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Hammond demands fighting extremism in Libya


The British foreign minister, Philip Hammond, said that the control of the Islamic State group, IS, over a part of the Libyan coast forms a direct threat to Europe’s safety. Hammond stressed the importance of having a strategy for fighting the IS in Libya, no matter the Government of National Accord, GNA, is installed or not, a step that will come after following and understanding the formation and ideologies of the armed groups in Libya.

“After forming the GNA, our first request will be facilitating lifting arms embargo”, Hammond said. He pointed that sending more weapons in such unstable situation will increase its complexity.

Hammond asserted his country’s full support to forming GNA. “Britain hoped it is formed within 2 weeks”, he added. He elaborated that his country is aware of the great effort behind the scenes for pushing the House of Representatives, HoR, to move on for the formation of the GNA.

Al-Sisi warns of IS proliferation in Libya

The Egyptian president, Abdul Fattah Al-Sisi said that he will demand the British Prime Minister, David Cameron, to continue


his mission in Libya “to stop it from turning into an Islamist-dominated country like Syria”, in their scheduled meeting on Wednesday.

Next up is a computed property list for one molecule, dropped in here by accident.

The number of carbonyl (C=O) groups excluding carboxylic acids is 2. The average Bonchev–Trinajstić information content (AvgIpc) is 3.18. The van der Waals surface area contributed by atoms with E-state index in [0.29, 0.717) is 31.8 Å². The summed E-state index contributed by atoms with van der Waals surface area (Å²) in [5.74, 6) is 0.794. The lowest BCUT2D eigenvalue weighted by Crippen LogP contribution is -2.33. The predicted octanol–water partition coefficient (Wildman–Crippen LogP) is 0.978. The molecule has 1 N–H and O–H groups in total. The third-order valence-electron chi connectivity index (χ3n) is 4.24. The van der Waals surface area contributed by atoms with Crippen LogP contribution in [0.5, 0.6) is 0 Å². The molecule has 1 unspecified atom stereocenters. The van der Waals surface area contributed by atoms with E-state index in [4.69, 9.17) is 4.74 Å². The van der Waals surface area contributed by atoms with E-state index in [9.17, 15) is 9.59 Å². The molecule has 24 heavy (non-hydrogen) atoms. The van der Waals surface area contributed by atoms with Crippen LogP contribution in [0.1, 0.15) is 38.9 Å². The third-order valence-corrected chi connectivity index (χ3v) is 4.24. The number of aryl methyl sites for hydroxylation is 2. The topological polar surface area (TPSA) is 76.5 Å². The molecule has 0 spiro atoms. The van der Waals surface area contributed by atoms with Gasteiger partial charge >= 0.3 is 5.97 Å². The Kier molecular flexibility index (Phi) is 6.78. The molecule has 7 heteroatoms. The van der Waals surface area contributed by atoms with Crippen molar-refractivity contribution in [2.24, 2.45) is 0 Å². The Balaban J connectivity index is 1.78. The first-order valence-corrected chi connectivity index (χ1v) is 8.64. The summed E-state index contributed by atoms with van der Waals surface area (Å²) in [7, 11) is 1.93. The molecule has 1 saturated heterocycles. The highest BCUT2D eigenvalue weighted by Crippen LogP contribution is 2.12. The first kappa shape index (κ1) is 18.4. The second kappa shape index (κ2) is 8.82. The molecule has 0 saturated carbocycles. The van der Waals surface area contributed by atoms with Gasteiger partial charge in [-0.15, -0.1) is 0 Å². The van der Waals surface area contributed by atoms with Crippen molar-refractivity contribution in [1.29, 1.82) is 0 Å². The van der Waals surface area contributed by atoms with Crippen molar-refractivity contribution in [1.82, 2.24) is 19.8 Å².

Al-Sisi, in his interview with the Telegraph newspaper, warned of Libya turning into “a threat to all of us”, since Britain aided in NATO, forces’ mission to topple Gaddafi. He elaborated that Britain and NATO states should help Libyans and the Libyan economy, and stop the flow of weaponry and funds to jihadists.

“Libya is a danger that threatens all of us. If there is no government then this only creates a vacuum where extremists can prosper,” he said.

El-Araby: Libya is not Syria

The Secretary General of the Arab League, Nabil El-Araby, hoped situations in Libya to improve within the next period.

“The Arab League follows the crisis since the beginning. After Gaddafi was toppled we have opened an office in Tripoli to follow


up the situation and take part in rebuilding the institutions, and it is still open”, El-Araby said in a joint press conference with the High Representative of the Union for Foreign Affairs and Security Policy, Federica Mogherini, on Tuesday.

“The Libyan government, after Gaddafi rule ended, asked the Arab League to participate in the institutions rebuilding efforts and stopping the fighting, with the United Nations and the European Union, but unfortunately it didn’t happen”, he added.

He also noted that the situations in Libya differ from Syria as there are no interventions from great powers to create complications, in addition to the non-existence of minorities in Libya.